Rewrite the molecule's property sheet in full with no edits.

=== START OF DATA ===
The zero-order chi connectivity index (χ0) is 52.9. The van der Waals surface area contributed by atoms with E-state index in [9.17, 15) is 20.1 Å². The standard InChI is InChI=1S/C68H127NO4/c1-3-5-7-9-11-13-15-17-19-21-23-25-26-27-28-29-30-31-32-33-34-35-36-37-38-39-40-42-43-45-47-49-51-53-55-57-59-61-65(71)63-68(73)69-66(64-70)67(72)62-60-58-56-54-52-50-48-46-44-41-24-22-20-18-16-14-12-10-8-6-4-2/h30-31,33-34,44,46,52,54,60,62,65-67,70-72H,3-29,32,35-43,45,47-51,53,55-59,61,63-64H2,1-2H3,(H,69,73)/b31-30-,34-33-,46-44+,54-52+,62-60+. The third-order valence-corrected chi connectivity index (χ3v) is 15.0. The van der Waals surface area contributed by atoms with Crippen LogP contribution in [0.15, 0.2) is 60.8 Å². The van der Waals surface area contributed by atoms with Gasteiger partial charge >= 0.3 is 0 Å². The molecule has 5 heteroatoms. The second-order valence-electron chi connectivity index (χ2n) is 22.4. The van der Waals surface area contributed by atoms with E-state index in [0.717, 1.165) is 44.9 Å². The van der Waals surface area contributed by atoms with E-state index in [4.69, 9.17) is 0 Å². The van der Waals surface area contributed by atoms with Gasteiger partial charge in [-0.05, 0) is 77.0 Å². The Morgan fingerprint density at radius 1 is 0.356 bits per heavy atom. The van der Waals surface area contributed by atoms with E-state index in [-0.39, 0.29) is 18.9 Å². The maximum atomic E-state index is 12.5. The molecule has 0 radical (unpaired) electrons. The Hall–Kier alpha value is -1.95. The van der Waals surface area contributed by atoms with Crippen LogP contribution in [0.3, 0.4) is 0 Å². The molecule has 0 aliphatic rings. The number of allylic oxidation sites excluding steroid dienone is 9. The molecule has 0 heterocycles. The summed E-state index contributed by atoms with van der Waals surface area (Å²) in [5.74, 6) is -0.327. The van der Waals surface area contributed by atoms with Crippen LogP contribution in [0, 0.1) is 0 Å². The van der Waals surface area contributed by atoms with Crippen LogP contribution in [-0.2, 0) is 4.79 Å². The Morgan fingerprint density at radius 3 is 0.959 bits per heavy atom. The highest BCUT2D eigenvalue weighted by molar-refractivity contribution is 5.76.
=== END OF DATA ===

The zero-order chi connectivity index (χ0) is 52.9. The van der Waals surface area contributed by atoms with E-state index in [9.17, 15) is 20.1 Å². The standard InChI is InChI=1S/C68H127NO4/c1-3-5-7-9-11-13-15-17-19-21-23-25-26-27-28-29-30-31-32-33-34-35-36-37-38-39-40-42-43-45-47-49-51-53-55-57-59-61-65(71)63-68(73)69-66(64-70)67(72)62-60-58-56-54-52-50-48-46-44-41-24-22-20-18-16-14-12-10-8-6-4-2/h30-31,33-34,44,46,52,54,60,62,65-67,70-72H,3-29,32,35-43,45,47-51,53,55-59,61,63-64H2,1-2H3,(H,69,73)/b31-30-,34-33-,46-44+,54-52+,62-60+. The third-order valence-corrected chi connectivity index (χ3v) is 15.0. The van der Waals surface area contributed by atoms with Crippen LogP contribution in [0.15, 0.2) is 60.8 Å². The van der Waals surface area contributed by atoms with Gasteiger partial charge >= 0.3 is 0 Å². The molecule has 5 heteroatoms. The second-order valence-electron chi connectivity index (χ2n) is 22.4. The van der Waals surface area contributed by atoms with E-state index in [0.717, 1.165) is 44.9 Å². The van der Waals surface area contributed by atoms with E-state index in [4.69, 9.17) is 0 Å². The van der Waals surface area contributed by atoms with Gasteiger partial charge in [-0.05, 0) is 77.0 Å². The Morgan fingerprint density at radius 1 is 0.356 bits per heavy atom. The van der Waals surface area contributed by atoms with E-state index in [-0.39, 0.29) is 18.9 Å². The maximum atomic E-state index is 12.5. The molecule has 0 radical (unpaired) electrons. The Hall–Kier alpha value is -1.95. The van der Waals surface area contributed by atoms with Crippen LogP contribution in [0.3, 0.4) is 0 Å². The molecule has 0 aliphatic rings. The number of allylic oxidation sites excluding steroid dienone is 9. The molecule has 0 heterocycles. The summed E-state index contributed by atoms with van der Waals surface area (Å²) in [5.74, 6) is -0.327. The van der Waals surface area contributed by atoms with Crippen LogP contribution in [0, 0.1) is 0 Å². The van der Waals surface area contributed by atoms with Crippen LogP contribution in [-0.2, 0) is 4.79 Å². The Morgan fingerprint density at radius 3 is 0.959 bits per heavy atom. The highest BCUT2D eigenvalue weighted by molar-refractivity contribution is 5.76.